In our "Why Do Philosophy?" episode, we give a sales pitch for philosophy: for being interested in reading this stuff (and what makes it appeal to us more than popular science or history or literature, though those are all great too). I recently got the chance to make this pitch to an audience of liberal clergy-folk; I was interviewed on God Complex Radio. Listen to the interview here. As you'll hear, I felt a bit like I was being interviewed for a job, and was a bit stretched to try to answer questions to the effect of "why should pastors engage in more philosophy?" and "how has participating in PEL episodes changed your life?"
If you're not familiar with that podcast, they have a variety of authors and other folks, mostly "mainline Protestant" pastors and such, talking about such topics as the concern within the church about falling memberships and the rise of the "spiritual but not religious" category, how religious language gets abused in political discourse, topics in theology (here's one on process theology that some philosophical folks might like), political issues (here's one on gun violence prevention), and in several cases, the book that the guest is promoting is some kind of memoir. The combined effect (and you can listen to these pretty quickly on double speed, so I got through about a dozen episodes in just a few days) is to get a glimpse into this foreign (to me) land of pastorage.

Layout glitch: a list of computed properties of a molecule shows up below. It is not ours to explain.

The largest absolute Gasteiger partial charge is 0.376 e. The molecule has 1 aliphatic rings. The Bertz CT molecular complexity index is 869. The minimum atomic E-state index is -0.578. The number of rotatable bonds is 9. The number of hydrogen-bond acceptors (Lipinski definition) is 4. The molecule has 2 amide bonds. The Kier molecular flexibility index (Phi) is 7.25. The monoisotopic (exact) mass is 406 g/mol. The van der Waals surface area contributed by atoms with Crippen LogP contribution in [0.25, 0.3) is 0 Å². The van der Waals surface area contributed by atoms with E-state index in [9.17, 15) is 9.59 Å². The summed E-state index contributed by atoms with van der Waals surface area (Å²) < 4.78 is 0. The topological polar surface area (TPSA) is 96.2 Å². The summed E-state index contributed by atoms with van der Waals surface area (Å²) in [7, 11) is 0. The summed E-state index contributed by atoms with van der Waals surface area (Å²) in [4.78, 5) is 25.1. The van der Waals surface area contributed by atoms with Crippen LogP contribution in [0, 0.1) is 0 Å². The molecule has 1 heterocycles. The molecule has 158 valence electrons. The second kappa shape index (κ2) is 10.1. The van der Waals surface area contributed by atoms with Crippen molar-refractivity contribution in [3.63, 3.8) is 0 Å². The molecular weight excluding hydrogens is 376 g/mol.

The format of the podcast is to let the guest give his or her spiel for the first half and then use the second half to give the hosts the verbal space to stretch out. In the case of my interview, it was interesting to hear the hosts Derrick Weston and (not the regular co-host) Anna Woffenden say what they got out of it, and how philosophy, even for pastors who have intellectual discussions more or less for a living, can be intimidating. (Though I promise that it wouldn't have seemed this way to them if we had all prepped by reading a common text; I'm in negotiation with them to potentially have one of the folks involved in this to come on a probably far-future episode on faith.) They also expressed the usual skepticism with the capacity of philosophy to actually help people, and seemed to settle on it being valuable as a "formative" experience, as if the point is to achieve a firm faith and then focus on practical matters. This is a bit surprising to me to hear this sentiment from this quarter, but I guess they see the church as not primarily spiritual/intellectual sustenance for people, but as a tool for positive social change. Who knew?